He said that in both human and animal pandemics, the sooner a problem is detected the better, and that “incredible” coordination is needed in distributing vaccines.
Vilsack acknowledged that he is the first USDA secretary to serve in one administration to be asked to come back in another. He said that when he became secretary in the Obama administration he was “naive” about the scope of USDA but now will come “appreciating the breadth and importance of the department.”
Asked what keeps him up at night, Vilsack said his biggest concerns are responding to the challenge of COVID-19 and whether life can be made better in rural America in order to convince young people to return.
Even though some critics have expressed concerns about moving animals disease research from Plum Island in New York state to the National Bio and Agro Defense Lab in Manhattan, Kan., Vilsack said that the facility in Kansas is “incredibly secure” as well as modern.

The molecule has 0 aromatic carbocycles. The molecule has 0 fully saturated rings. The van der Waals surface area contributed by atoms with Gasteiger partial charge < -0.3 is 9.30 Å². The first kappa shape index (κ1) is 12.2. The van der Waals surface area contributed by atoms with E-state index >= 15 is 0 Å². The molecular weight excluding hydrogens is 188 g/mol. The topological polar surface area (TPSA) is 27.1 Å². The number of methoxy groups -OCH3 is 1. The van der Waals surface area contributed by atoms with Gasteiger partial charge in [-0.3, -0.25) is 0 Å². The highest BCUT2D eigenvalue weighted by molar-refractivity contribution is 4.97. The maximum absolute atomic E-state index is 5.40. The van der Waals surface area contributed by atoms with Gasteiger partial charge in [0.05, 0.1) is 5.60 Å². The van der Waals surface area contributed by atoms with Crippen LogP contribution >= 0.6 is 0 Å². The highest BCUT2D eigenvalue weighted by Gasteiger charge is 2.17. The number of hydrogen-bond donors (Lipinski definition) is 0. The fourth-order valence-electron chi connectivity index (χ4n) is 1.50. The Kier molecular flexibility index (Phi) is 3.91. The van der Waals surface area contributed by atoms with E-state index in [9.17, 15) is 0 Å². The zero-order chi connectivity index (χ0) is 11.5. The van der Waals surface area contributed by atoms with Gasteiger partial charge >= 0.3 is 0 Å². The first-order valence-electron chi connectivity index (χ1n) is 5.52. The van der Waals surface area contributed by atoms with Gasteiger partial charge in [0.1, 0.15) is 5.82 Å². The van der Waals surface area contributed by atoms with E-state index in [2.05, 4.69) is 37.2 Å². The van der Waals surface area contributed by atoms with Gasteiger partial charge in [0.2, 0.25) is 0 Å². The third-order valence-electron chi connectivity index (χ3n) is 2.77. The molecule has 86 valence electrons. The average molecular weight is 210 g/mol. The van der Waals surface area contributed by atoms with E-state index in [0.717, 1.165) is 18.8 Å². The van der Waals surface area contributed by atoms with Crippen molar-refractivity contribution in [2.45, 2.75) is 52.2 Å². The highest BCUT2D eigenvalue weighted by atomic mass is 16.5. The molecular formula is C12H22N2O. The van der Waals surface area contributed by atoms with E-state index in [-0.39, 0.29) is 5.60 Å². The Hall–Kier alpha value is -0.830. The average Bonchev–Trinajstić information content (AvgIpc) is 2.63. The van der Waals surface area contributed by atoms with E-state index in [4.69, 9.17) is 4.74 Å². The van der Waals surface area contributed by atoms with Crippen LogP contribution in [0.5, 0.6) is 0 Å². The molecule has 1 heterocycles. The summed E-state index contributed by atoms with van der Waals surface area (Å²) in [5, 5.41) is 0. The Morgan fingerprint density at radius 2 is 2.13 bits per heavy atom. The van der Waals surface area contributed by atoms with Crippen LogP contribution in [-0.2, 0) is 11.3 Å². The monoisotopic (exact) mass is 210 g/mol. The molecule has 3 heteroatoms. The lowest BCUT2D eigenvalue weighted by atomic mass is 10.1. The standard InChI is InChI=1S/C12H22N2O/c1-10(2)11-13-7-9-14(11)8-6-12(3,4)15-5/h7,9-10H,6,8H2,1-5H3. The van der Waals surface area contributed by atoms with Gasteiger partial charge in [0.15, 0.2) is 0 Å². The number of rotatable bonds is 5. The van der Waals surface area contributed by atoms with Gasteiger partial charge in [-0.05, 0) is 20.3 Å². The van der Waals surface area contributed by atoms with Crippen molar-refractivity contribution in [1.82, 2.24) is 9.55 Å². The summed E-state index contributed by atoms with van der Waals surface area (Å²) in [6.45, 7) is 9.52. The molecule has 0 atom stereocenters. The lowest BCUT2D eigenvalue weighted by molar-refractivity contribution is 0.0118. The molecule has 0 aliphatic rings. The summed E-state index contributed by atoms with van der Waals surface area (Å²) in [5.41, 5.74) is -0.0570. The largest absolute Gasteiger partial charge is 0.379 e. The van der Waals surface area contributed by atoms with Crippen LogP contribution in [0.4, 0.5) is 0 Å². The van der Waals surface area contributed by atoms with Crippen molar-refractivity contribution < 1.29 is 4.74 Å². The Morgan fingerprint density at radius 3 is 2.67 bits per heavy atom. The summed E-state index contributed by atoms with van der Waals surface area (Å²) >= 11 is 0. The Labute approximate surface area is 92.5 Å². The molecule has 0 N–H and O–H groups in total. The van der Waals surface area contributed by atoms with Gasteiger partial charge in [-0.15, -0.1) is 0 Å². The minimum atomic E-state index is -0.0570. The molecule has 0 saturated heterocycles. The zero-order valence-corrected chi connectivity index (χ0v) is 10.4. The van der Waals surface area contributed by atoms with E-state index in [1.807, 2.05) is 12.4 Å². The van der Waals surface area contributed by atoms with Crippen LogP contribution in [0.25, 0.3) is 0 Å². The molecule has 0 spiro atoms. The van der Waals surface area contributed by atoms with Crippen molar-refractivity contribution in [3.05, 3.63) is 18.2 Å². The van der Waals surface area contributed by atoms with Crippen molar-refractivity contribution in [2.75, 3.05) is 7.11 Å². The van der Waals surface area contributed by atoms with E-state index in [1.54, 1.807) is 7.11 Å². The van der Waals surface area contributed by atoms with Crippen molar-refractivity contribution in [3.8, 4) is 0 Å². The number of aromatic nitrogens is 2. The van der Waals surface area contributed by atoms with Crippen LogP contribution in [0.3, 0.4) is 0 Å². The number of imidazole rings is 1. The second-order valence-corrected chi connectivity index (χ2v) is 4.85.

Separately, Vilsack’s nomination continues to come under criticism from Black farmers, civil-rights groups and progressives who complain he did not do enough in certain areas under his last stint as secretary. Over the weekend, the New York Times wrote about Black farmers and climate policies with critics questioning Vilsack’s work in those areas.
“There’s a very systemic problem of civil rights at the U.S.D.A., and Tom Vilsack is not the one to take on the issue and fix it,” Lawrence Lucas, a former official at the agency who heads the group Justice for Black Farmers, told the NYT. “He was there eight years and didn’t fix it. So what makes us think he will fix it now?”
New York Times: “Two Biden Priorities, Climate and Inequality, Meat on Black-Owned Farms” https://www.nytimes.com/…
Details on Vilsack’s confirmation hearing: https://www.agriculture.senate.gov/…
Jerry Hagstrom can be reached at email@example.com
Follow him on Twitter @hagstromreport
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